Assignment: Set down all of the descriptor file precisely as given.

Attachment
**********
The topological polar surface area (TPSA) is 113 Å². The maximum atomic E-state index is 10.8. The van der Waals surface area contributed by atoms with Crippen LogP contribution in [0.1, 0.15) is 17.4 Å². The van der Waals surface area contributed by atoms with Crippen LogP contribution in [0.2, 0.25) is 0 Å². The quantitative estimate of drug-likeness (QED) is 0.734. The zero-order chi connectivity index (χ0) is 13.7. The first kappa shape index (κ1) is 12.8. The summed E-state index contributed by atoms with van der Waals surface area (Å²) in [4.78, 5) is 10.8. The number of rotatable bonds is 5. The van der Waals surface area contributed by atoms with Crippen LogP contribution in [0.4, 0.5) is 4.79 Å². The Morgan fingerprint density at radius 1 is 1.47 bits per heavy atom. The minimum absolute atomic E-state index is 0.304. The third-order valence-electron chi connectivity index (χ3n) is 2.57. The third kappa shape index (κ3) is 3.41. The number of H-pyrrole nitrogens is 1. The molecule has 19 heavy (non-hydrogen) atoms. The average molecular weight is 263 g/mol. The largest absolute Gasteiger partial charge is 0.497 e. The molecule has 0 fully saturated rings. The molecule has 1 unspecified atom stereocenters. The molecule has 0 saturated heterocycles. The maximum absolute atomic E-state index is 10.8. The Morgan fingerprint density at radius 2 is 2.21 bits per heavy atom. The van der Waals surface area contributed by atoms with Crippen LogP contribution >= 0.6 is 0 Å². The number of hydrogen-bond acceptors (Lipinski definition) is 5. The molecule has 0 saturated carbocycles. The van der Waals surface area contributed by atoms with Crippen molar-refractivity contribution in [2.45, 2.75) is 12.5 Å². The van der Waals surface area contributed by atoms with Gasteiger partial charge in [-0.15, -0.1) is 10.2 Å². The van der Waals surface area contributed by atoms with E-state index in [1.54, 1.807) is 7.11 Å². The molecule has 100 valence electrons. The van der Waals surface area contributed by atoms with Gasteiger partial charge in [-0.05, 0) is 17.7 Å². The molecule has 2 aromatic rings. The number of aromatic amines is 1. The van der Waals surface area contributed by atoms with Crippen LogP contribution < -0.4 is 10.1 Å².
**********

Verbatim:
The topological polar surface area (TPSA) is 113 Å². The maximum atomic E-state index is 10.8. The van der Waals surface area contributed by atoms with Crippen LogP contribution in [0.1, 0.15) is 17.4 Å². The van der Waals surface area contributed by atoms with Crippen LogP contribution in [0.2, 0.25) is 0 Å². The quantitative estimate of drug-likeness (QED) is 0.734. The zero-order chi connectivity index (χ0) is 13.7. The first kappa shape index (κ1) is 12.8. The summed E-state index contributed by atoms with van der Waals surface area (Å²) in [4.78, 5) is 10.8. The number of rotatable bonds is 5. The van der Waals surface area contributed by atoms with Crippen LogP contribution in [0.4, 0.5) is 4.79 Å². The Morgan fingerprint density at radius 1 is 1.47 bits per heavy atom. The minimum absolute atomic E-state index is 0.304. The third-order valence-electron chi connectivity index (χ3n) is 2.57. The third kappa shape index (κ3) is 3.41. The number of H-pyrrole nitrogens is 1. The molecule has 19 heavy (non-hydrogen) atoms. The average molecular weight is 263 g/mol. The largest absolute Gasteiger partial charge is 0.497 e. The molecule has 0 fully saturated rings. The molecule has 1 unspecified atom stereocenters. The molecule has 0 saturated heterocycles. The maximum absolute atomic E-state index is 10.8. The Morgan fingerprint density at radius 2 is 2.21 bits per heavy atom. The van der Waals surface area contributed by atoms with Crippen LogP contribution >= 0.6 is 0 Å². The number of hydrogen-bond acceptors (Lipinski definition) is 5. The molecule has 0 saturated carbocycles. The van der Waals surface area contributed by atoms with Crippen molar-refractivity contribution in [2.45, 2.75) is 12.5 Å². The van der Waals surface area contributed by atoms with Gasteiger partial charge in [-0.15, -0.1) is 10.2 Å². The van der Waals surface area contributed by atoms with E-state index in [1.54, 1.807) is 7.11 Å². The molecule has 100 valence electrons. The van der Waals surface area contributed by atoms with Gasteiger partial charge in [-0.05, 0) is 17.7 Å². The molecule has 2 aromatic rings. The number of aromatic amines is 1. The van der Waals surface area contributed by atoms with Crippen LogP contribution < -0.4 is 10.1 Å².